The strategy worked for everyone. Puglisi had his restaurant, and the neighbourhood’s character has dramatically changed. He’s proud of the accomplishment. With demand growing and space in Relae limited, he eventually opened a spot across the street called Manfreds.

“We were part of creating a different focus for the neighbourhood, and attracting other businesses and other creative people who wanted to have some fun here… I think everybody sees it as a positive thing that the street is better known for interesting, organic hipster things than for violence and drug dealing.”

Cut to the Bone

Puglisi’s vision for Relae flew in the face of conventional fine-dining templates. While he brought the cooking experience of the world-famous Noma to the restaurant, he wanted his own focus to be on the food rather than the atmosphere. Patrons would have to fill their own water glasses and find their own way to the bathroom. Cutlery wasn’t delivered and removed on fancy napkins; it was contained in drawers under the tables and customers were responsible for looking after their own needs. The tables wobbled, the music was loud. Just like Puglisi and his staff liked it. Their goal—appropriate given their audacious move to open a gastronomic novelty in the heart of Copenhagen’s drug war—was to make fine-dining accessible to a wider, and younger, generation.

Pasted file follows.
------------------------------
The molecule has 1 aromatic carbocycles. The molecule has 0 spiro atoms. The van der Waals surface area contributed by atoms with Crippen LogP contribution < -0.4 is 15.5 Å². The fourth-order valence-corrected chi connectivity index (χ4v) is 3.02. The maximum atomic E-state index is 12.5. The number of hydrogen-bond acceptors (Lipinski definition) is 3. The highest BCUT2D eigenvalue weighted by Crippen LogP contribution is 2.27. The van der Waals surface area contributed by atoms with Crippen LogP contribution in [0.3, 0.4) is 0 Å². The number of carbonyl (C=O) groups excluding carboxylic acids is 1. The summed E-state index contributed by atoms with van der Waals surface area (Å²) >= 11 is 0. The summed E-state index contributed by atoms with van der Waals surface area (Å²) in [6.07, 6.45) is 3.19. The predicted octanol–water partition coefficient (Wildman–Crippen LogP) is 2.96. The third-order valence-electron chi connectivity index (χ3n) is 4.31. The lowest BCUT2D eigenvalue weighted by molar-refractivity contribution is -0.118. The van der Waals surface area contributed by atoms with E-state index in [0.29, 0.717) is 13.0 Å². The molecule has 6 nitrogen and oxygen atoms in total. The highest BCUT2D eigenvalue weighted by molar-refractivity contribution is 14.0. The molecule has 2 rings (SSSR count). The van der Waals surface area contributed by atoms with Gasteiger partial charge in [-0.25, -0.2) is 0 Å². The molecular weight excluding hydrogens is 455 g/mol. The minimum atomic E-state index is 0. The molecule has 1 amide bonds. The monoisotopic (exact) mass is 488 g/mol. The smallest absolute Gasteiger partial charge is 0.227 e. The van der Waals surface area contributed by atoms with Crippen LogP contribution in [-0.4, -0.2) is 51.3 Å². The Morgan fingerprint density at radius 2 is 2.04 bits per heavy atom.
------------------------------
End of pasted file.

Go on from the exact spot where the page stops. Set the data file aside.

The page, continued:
“We try to charge a reasonable price,” he explains. “We also try to create an atmosphere where there’s a lively crowd and it’s filled and it’s a small place. It breaks down barriers; a fine dining environment can be an intimidating experience for people of a younger generation like myself. It’s cutting the restaurant experience down to the bone. Making it something approachable, both financially, and also how it makes you feel to be there.”

Making it accessible, and skimping on the luxuries, doesn’t mean any less effort goes into the food, he emphasizes. On the contrary; it liberates the chefs and staff to focus on the food, and on making the experience pleasurable and free of pretense.

Relae's beet, crab apple dish

Relae’s beet, crab apple dish

“What I like about Relae is you have the contradiction between a place that is very simple and food that looks very simple, but it can be very complex. The result can be a simple enjoyment. It doesn’t have to be an intellectual thing, to enjoy it. But the food, there is still a very intellectual idea behind it.”

In 2012, Relae received a Michelin star. And in 2014, following on the success of Relae and Manfreds, Puglisi opened Baest, which focuses on organic meats and pizza (boasting mozzarella hand-made on the premises daily from local organic milk).

There’s More to a Restaurant Than Cooking

Puglisi’s time with Noma and elsewhere helped him cultivate important skills. When he took the job at Noma he already harboured dreams of his own restaurant, but realized “I would learn a lot more from being in that position and being responsible… it was my first job with responsibility.”

And that responsibility taught him the importance of having a team that could work well together.

“It was something that I saw. You could tell how big a part of it was how you approach the kitchen, and working together, and how you work together… one of the most fascinating things is to lead a team and bring out the best in people.”